2. For detailed discussion of this fuller array of class positions, their relation to conventional Marxist and Weberian class theories and empirical assessment of their association with expressions of class consciousness, see Livingstone and Mangan (1996).
  3. As noted in the text, the rapid entry of married women into the employed labour force in the post-WWII era means that the majority of Canadian households now contain at least two wage earners. Any thorough analysis of inter-generational class mobility should consider the economic status of both parents (see Livingstone and Asner, 1996). The focus is on father's class position here because in earlier generations only a minority of mothers were employed and because the NALL survey was only able to ask about fathers' class. The basic mobility patterns have been confirmed with sub-samples of male and female respondents. Inferences of inter-generational change from cross-sectional data such as the NALL survey must be made with caution. However, all of the class and education differences cited in the text have been confirmed for the appropriate age cohorts with a biennial series of surveys conducted in Ontario between 1978 and 2000 (see Livingstone, Hart and Davie, 2001).
  4. Analyses from a continuing series of surveys of current corporate executives which we have conducted in Ontario since 1978 (see Livingstone, Hart and Davie, 2001) confirm that the majority of current corporate executives come from proprietorial or professional/managerial families. However, since corporate executives are such a small fraction of the general population (i.e. less than 1 percent), it has not been possible to generate from these general surveys the reliable random sample of prior generation corporate executives that is required to estimate inter-generational reproduction of this class fraction.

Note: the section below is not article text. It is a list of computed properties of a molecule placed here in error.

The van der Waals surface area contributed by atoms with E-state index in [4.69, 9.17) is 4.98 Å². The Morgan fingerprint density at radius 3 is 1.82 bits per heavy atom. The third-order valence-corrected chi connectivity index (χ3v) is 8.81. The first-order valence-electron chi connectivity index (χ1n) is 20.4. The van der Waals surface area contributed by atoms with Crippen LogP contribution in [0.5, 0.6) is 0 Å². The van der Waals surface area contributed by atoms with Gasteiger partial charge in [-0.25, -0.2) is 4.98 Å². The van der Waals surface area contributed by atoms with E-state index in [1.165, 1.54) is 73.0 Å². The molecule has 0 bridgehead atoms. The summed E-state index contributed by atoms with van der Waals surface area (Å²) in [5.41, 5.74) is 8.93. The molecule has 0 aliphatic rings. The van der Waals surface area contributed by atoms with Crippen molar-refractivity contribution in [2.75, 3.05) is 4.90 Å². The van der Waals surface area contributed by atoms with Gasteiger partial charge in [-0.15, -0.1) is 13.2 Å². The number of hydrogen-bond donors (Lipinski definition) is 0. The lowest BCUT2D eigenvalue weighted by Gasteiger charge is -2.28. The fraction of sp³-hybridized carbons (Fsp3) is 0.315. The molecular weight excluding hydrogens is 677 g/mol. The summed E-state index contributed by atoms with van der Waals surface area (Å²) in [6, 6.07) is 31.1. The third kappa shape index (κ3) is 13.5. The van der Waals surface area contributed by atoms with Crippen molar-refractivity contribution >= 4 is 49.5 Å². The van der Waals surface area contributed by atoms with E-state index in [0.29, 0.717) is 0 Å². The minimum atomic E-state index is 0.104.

5.  "Performance underemployment" refers to a condition in which job holders have significantly greater relevant skills and knowledge than they are permitted to utilize in their current jobs. This is typically estimated in terms of the discrepancy between the general educational development (GED) actually required to perform typical job tasks, as equated to years of schooling by expert raters, and the years of schooling job holders have formally attained. The "highly underemployed" are defined here as those who have two or more years of schooling in excess of the rated GED level of their jobs. At least six dimensions of underemployment may be distinguished: the talent use gap; structural unemployment; involuntary temporary employment; the credential gap; the performance gap; and subjective underemployment. The incidence of all aspects of underemployment is higher in working class families. For further discussion of these concepts, empirical measures and related survey findings, see Livingstone (1999a).
  6. For a detailed discussion of all three of these economic alternatives in relation to more effective utilization of working peoples' skills and knowledge in present and future workplaces, see Livingstone (1999a).